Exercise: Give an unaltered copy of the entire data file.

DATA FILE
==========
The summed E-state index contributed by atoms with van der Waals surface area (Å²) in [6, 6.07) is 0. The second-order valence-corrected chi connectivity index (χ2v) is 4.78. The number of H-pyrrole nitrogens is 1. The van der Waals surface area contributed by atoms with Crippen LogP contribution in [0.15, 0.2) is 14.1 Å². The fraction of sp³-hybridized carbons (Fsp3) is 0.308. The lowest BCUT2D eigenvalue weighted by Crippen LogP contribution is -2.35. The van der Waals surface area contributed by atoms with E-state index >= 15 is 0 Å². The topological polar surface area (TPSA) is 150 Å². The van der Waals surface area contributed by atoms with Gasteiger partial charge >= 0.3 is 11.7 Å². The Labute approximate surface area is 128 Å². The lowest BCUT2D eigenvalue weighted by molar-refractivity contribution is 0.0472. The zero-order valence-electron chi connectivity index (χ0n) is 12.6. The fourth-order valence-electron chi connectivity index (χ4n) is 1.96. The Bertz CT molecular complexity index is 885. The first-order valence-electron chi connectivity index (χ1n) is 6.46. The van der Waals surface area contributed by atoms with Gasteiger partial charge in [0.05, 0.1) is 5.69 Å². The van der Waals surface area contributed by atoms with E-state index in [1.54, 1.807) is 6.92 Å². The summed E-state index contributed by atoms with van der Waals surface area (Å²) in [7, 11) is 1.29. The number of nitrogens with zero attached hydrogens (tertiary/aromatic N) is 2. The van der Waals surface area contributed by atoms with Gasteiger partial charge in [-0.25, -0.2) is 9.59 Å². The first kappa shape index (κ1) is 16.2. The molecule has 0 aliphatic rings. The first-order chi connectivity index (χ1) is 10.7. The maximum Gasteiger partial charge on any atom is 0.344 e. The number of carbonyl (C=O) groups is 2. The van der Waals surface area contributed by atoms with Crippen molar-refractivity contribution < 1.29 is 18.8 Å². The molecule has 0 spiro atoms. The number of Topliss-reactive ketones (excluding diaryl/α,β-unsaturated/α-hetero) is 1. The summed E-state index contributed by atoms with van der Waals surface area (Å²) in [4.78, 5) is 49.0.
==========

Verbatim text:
The summed E-state index contributed by atoms with van der Waals surface area (Å²) in [6, 6.07) is 0. The second-order valence-corrected chi connectivity index (χ2v) is 4.78. The number of H-pyrrole nitrogens is 1. The van der Waals surface area contributed by atoms with Crippen LogP contribution in [0.15, 0.2) is 14.1 Å². The fraction of sp³-hybridized carbons (Fsp3) is 0.308. The lowest BCUT2D eigenvalue weighted by Crippen LogP contribution is -2.35. The van der Waals surface area contributed by atoms with E-state index >= 15 is 0 Å². The topological polar surface area (TPSA) is 150 Å². The van der Waals surface area contributed by atoms with Gasteiger partial charge >= 0.3 is 11.7 Å². The Labute approximate surface area is 128 Å². The lowest BCUT2D eigenvalue weighted by molar-refractivity contribution is 0.0472. The zero-order valence-electron chi connectivity index (χ0n) is 12.6. The fourth-order valence-electron chi connectivity index (χ4n) is 1.96. The Bertz CT molecular complexity index is 885. The first-order valence-electron chi connectivity index (χ1n) is 6.46. The van der Waals surface area contributed by atoms with Gasteiger partial charge in [0.05, 0.1) is 5.69 Å². The van der Waals surface area contributed by atoms with E-state index in [1.54, 1.807) is 6.92 Å². The summed E-state index contributed by atoms with van der Waals surface area (Å²) in [7, 11) is 1.29. The number of nitrogens with zero attached hydrogens (tertiary/aromatic N) is 2. The van der Waals surface area contributed by atoms with Gasteiger partial charge in [-0.25, -0.2) is 9.59 Å². The first kappa shape index (κ1) is 16.2. The molecule has 0 aliphatic rings. The first-order chi connectivity index (χ1) is 10.7. The maximum Gasteiger partial charge on any atom is 0.344 e. The number of carbonyl (C=O) groups is 2. The van der Waals surface area contributed by atoms with Crippen molar-refractivity contribution < 1.29 is 18.8 Å². The molecule has 0 spiro atoms. The number of Topliss-reactive ketones (excluding diaryl/α,β-unsaturated/α-hetero) is 1. The summed E-state index contributed by atoms with van der Waals surface area (Å²) in [4.78, 5) is 49.0.